Bankruptcy fraud is a serious federal offense which carries with it the threat of hefty penalties.
While many actions can fall under the umbrella of bankruptcy fraud, one example is the concealment of assets to mislead the bankruptcy court.
Additionally, unintentional omissions or mistakes may or may not constitute bankruptcy fraud.
Though you’ll hopefully never find yourself accused of this crime, in this article we give you some examples of bankruptcy fraud you should be aware of.
Bankruptcy Fraud: What Are Considered Offenses?
1. Concealment or Hiding Assets
One of the most common forms of bankruptcy fraud is the concealment or hiding of assets.
This is where a debtor intentionally tries to hide a valuable asset in an attempt to hold onto the asset in bankruptcy proceedings.
However, concealing an asset prevents creditors from obtaining entitlements in bankruptcy proceedings.
In filing for bankruptcy, you are required to declare all your assets.
You may also commit bankruptcy fraud if you assign assets before bankruptcy proceedings.
2. Filing False or Incomplete Forms
Another form of bankruptcy fraud is intentionally filing false or incomplete forms.
Filing bankruptcy requires that you provide a complete and correct list of your assets, your debts, and your current financial status.
Bear in mind bankruptcy proceedings are filed under the penalty of perjury.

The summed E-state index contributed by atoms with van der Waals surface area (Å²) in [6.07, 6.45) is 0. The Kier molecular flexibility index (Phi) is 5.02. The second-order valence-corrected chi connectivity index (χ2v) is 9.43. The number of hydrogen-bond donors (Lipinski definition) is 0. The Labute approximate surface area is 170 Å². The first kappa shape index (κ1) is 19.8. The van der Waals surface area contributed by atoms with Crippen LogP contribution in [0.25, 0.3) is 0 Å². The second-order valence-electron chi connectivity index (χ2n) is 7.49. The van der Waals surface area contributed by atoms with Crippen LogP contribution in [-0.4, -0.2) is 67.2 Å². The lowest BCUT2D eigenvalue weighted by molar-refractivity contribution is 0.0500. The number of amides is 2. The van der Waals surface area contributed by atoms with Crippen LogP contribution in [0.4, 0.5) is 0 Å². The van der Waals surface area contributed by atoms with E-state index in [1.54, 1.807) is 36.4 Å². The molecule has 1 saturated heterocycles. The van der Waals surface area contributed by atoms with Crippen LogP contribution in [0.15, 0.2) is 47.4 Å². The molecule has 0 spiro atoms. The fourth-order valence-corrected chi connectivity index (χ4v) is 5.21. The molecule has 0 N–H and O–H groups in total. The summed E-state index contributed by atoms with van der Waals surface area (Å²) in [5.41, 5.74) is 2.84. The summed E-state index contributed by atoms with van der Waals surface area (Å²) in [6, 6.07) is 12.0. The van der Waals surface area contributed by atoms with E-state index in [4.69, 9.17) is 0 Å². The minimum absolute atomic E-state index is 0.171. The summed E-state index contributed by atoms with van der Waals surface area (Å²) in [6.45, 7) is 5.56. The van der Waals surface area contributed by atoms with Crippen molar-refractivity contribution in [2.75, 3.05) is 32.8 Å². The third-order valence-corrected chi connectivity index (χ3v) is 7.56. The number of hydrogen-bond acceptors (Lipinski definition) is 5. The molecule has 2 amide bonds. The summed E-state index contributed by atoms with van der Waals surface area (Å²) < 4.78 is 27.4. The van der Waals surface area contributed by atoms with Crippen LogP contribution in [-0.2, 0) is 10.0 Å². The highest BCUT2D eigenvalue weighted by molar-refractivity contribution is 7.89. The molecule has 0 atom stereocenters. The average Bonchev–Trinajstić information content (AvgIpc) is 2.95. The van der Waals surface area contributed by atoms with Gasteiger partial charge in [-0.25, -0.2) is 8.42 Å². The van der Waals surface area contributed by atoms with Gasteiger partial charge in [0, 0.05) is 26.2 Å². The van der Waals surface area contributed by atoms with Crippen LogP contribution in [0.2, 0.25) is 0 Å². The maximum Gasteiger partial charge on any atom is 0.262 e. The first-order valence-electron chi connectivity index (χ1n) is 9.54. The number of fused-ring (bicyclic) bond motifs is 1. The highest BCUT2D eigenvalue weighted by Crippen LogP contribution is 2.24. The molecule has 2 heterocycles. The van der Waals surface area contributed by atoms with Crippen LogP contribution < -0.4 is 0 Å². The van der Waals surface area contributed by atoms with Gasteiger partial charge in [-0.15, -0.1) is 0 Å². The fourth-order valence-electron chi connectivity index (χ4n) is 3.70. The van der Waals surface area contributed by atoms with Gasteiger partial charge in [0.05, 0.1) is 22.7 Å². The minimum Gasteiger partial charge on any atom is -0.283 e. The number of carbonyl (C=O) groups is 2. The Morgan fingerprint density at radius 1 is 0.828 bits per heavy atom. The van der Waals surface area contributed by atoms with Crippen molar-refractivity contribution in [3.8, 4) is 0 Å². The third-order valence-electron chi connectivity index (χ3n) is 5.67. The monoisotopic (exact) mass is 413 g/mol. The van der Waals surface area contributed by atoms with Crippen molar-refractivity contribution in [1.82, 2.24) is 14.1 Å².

Therefore, make sure you double check all information and the completeness of your forms to avoid encountering any problems.
Attempting to bribe a bankruptcy trustee in your favor is tantamount to bankruptcy fraud.
The court appoints a bankruptcy trustee to oversee your case.
Maintaining a professional relationship with your trustee is important to avoid any misconceptions of bankruptcy fraud.
Consequently, treating your trustee out to dinner may not be a good idea.
4. Multiple Bankruptcy Filing
Intentional filing of multiple bankruptcies can get you in trouble.
For example, it is considered bankruptcy fraud to file for bankruptcy in different states.
Criminals can use different names and information when filing in different states to take advantage of exemptions in some states.
That way, they can try and keep some of their valuable assets.
What are the Consequences of Committing Bankruptcy Fraud?
Committing any of the offenses listed above can result in serious legal consequences.
Bankruptcy applications fall under the penalty of perjury and the U.S. Bankruptcy Code is under federal law.
The act of committing perjury in a bankruptcy case is a federal crime.
Under federal law, a bankruptcy fraud case involves a sentence of up to 5 years imprisonment, a fine of $250,000, or both.
Want to know more about the consequences of bankruptcy fraud? Watch this video from sequenceinc:
Bankruptcy fraud is a serious federal offense no one wants to deal with.
However, unscrupulous individuals pursue it with the sole intention of defrauding the system.
If you ever have to file for bankruptcy, bear in mind that unintentional errors may or may not constitute bankruptcy fraud.
Therefore, always attempt to provide the most accurate and complete information when filing for bankruptcy.
Do you any tips about filing for bankruptcy? Please let us know your thoughts by leaving your comments below.